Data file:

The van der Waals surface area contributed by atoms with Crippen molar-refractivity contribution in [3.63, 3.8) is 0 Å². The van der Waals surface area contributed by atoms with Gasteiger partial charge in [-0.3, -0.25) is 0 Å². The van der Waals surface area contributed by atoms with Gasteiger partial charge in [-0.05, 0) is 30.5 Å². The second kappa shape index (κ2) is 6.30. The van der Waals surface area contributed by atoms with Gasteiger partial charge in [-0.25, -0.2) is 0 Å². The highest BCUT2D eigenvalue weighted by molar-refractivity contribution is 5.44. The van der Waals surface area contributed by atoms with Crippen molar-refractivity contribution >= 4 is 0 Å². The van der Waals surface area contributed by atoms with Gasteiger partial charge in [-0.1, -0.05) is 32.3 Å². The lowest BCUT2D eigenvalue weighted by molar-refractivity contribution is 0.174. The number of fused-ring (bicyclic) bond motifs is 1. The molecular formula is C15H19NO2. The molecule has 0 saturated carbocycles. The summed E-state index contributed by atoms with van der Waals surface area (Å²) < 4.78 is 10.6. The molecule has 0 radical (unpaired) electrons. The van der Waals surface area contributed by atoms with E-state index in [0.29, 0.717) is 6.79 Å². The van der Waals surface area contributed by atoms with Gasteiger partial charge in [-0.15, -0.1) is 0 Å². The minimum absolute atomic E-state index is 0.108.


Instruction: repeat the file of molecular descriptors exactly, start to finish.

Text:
The van der Waals surface area contributed by atoms with Crippen molar-refractivity contribution in [3.63, 3.8) is 0 Å². The van der Waals surface area contributed by atoms with Gasteiger partial charge in [-0.3, -0.25) is 0 Å². The van der Waals surface area contributed by atoms with Gasteiger partial charge in [-0.05, 0) is 30.5 Å². The second kappa shape index (κ2) is 6.30. The van der Waals surface area contributed by atoms with Gasteiger partial charge in [-0.25, -0.2) is 0 Å². The highest BCUT2D eigenvalue weighted by molar-refractivity contribution is 5.44. The van der Waals surface area contributed by atoms with Crippen molar-refractivity contribution >= 4 is 0 Å². The van der Waals surface area contributed by atoms with Gasteiger partial charge in [-0.1, -0.05) is 32.3 Å². The lowest BCUT2D eigenvalue weighted by molar-refractivity contribution is 0.174. The number of fused-ring (bicyclic) bond motifs is 1. The molecular formula is C15H19NO2. The molecule has 0 saturated carbocycles. The summed E-state index contributed by atoms with van der Waals surface area (Å²) < 4.78 is 10.6. The molecule has 0 radical (unpaired) electrons. The van der Waals surface area contributed by atoms with E-state index in [0.29, 0.717) is 6.79 Å². The van der Waals surface area contributed by atoms with Gasteiger partial charge in [-0.15, -0.1) is 0 Å². The minimum absolute atomic E-state index is 0.108.